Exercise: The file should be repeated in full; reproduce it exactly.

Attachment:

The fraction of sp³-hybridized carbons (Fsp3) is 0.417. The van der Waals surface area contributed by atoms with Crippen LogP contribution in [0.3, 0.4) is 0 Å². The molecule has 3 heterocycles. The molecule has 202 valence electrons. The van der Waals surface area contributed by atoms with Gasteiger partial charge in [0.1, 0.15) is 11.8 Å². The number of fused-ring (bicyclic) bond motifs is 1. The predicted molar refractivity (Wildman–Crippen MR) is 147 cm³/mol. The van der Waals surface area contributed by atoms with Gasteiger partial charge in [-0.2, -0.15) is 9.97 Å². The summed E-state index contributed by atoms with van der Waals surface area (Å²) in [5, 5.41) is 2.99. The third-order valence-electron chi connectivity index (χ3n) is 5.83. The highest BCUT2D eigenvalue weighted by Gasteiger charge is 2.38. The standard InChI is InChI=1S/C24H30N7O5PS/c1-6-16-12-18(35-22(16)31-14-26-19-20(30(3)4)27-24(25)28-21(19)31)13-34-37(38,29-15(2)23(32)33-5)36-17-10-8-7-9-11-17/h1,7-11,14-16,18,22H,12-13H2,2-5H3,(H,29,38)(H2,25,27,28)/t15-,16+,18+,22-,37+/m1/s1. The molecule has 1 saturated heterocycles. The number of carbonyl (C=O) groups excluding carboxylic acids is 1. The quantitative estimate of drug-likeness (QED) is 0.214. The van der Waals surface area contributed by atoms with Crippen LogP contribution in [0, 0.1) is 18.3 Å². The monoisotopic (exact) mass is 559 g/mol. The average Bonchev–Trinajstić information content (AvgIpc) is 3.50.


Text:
The fraction of sp³-hybridized carbons (Fsp3) is 0.417. The van der Waals surface area contributed by atoms with Crippen LogP contribution in [0.3, 0.4) is 0 Å². The molecule has 3 heterocycles. The molecule has 202 valence electrons. The van der Waals surface area contributed by atoms with Gasteiger partial charge in [0.1, 0.15) is 11.8 Å². The number of fused-ring (bicyclic) bond motifs is 1. The predicted molar refractivity (Wildman–Crippen MR) is 147 cm³/mol. The van der Waals surface area contributed by atoms with Gasteiger partial charge in [-0.2, -0.15) is 9.97 Å². The summed E-state index contributed by atoms with van der Waals surface area (Å²) in [5, 5.41) is 2.99. The third-order valence-electron chi connectivity index (χ3n) is 5.83. The highest BCUT2D eigenvalue weighted by Gasteiger charge is 2.38. The standard InChI is InChI=1S/C24H30N7O5PS/c1-6-16-12-18(35-22(16)31-14-26-19-20(30(3)4)27-24(25)28-21(19)31)13-34-37(38,29-15(2)23(32)33-5)36-17-10-8-7-9-11-17/h1,7-11,14-16,18,22H,12-13H2,2-5H3,(H,29,38)(H2,25,27,28)/t15-,16+,18+,22-,37+/m1/s1. The molecule has 1 saturated heterocycles. The number of carbonyl (C=O) groups excluding carboxylic acids is 1. The quantitative estimate of drug-likeness (QED) is 0.214. The van der Waals surface area contributed by atoms with Crippen LogP contribution in [0, 0.1) is 18.3 Å². The monoisotopic (exact) mass is 559 g/mol. The average Bonchev–Trinajstić information content (AvgIpc) is 3.50.